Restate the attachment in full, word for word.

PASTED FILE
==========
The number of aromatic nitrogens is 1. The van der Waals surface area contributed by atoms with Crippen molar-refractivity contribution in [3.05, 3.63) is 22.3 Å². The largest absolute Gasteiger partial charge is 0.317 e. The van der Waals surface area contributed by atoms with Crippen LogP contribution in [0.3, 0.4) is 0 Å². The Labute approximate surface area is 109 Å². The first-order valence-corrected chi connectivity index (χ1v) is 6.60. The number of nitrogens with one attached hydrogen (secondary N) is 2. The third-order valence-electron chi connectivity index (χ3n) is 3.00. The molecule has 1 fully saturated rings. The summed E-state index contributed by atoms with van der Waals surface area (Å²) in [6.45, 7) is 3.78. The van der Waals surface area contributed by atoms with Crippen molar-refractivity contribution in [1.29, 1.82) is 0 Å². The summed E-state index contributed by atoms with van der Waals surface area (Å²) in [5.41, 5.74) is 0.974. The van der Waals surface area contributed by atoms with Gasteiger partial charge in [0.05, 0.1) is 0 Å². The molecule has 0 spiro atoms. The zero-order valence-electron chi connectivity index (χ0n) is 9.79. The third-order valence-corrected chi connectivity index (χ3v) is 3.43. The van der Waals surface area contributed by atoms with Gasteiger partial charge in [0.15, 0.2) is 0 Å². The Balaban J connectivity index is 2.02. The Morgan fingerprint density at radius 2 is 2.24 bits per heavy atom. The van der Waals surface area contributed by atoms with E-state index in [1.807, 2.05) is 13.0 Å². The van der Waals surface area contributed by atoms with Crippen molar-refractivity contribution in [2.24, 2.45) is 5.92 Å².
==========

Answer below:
The number of aromatic nitrogens is 1. The van der Waals surface area contributed by atoms with Crippen molar-refractivity contribution in [3.05, 3.63) is 22.3 Å². The largest absolute Gasteiger partial charge is 0.317 e. The van der Waals surface area contributed by atoms with Crippen LogP contribution in [0.3, 0.4) is 0 Å². The Labute approximate surface area is 109 Å². The first-order valence-corrected chi connectivity index (χ1v) is 6.60. The number of nitrogens with one attached hydrogen (secondary N) is 2. The third-order valence-electron chi connectivity index (χ3n) is 3.00. The molecule has 1 fully saturated rings. The summed E-state index contributed by atoms with van der Waals surface area (Å²) in [6.45, 7) is 3.78. The van der Waals surface area contributed by atoms with Crippen molar-refractivity contribution in [1.29, 1.82) is 0 Å². The summed E-state index contributed by atoms with van der Waals surface area (Å²) in [5.41, 5.74) is 0.974. The van der Waals surface area contributed by atoms with Gasteiger partial charge in [0.05, 0.1) is 0 Å². The molecule has 0 spiro atoms. The zero-order valence-electron chi connectivity index (χ0n) is 9.79. The third-order valence-corrected chi connectivity index (χ3v) is 3.43. The van der Waals surface area contributed by atoms with Gasteiger partial charge in [0.15, 0.2) is 0 Å². The Balaban J connectivity index is 2.02. The Morgan fingerprint density at radius 2 is 2.24 bits per heavy atom. The van der Waals surface area contributed by atoms with E-state index in [1.807, 2.05) is 13.0 Å². The van der Waals surface area contributed by atoms with Crippen molar-refractivity contribution in [2.24, 2.45) is 5.92 Å².